Do I wrap the tailpipe in copper tubing under the heat shield and run water through it?
Or do I go with some sort of electric water heater doo hickey
 

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alright then what are alternative methods of heating water for the wonderful coffee press(especially if it is the size of a coke can) Without starting a fire or carrying fuel for a stove?

Do I wrap the tailpipe in copper tubing under the heat shield and run water through it?
Or do I go with some sort of electric water heater doo hickey
You could maybe get a hot pot - I had a small one in college that I used to heat up Ramen noodles and such. They boil water in a flash so you wouldn't have the wait time of the coffee maker. Should just plug into an adaptor. Not sure what they draw, though.
 

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anyway i use the jet boil and coffe in single serving bags and the coffee is good.I always hated having to break camp before i had a cup off coffee.
Works for me!! I take a few breakfast bars, those and a cup of joe get me going to the first gas stop.

I hate breaking camp, getting all the riding gear on then riding 10 min into town and stop for breakfast. This allows me to either get a few miles down the road and get a big breakfeat wrap from Micky D's or survive until lunch.

But that really doesn't answer the question now does it? Sorry.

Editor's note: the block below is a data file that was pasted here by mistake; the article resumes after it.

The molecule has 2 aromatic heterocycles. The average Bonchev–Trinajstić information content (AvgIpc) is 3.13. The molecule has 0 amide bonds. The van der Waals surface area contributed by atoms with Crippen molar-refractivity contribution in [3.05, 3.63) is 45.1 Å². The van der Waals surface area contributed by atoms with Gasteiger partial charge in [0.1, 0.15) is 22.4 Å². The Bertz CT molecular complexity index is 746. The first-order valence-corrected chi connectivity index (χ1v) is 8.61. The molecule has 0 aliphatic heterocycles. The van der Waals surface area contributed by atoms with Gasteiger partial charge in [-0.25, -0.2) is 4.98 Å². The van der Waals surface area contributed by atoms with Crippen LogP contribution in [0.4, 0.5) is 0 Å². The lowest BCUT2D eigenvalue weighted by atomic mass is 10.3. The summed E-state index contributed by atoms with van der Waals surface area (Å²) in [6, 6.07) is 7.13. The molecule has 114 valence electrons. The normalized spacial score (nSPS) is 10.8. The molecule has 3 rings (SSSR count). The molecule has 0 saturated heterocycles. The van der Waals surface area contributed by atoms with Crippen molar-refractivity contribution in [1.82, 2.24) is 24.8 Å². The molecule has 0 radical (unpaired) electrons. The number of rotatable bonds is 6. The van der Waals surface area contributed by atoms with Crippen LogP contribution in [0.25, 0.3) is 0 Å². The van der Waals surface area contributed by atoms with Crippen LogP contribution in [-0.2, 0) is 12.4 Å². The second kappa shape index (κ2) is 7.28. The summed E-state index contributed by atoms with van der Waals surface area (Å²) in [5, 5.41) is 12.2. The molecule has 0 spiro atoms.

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What's the reason you don't want to carry any fuel? I really think a jet boil is your best real world option. Take a look at their website. There's a Pizo ignitor so it's as har to start as a gas grill. The iso/butane fuel can fits inside the cup when packed, and you will get 50 of cups of coffe out of 1 can of fuel. The fuel won't leak or make a mess either. On top off all of those reasons you can have a cup of coffee in under 5 minutes including setup time.
 

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Love of coffee

First you guys must love your coffee. I do to, but not to the extent of what you want to do. Heat the water some other way, use instant coffee and I am a happy camper. Or another alternative is to find someone camping in the area and mooch a cup. Where are you camping so I can come over and mooch a cup or two.

Secondly, Rainier_Tom, your avatar is great, love it man.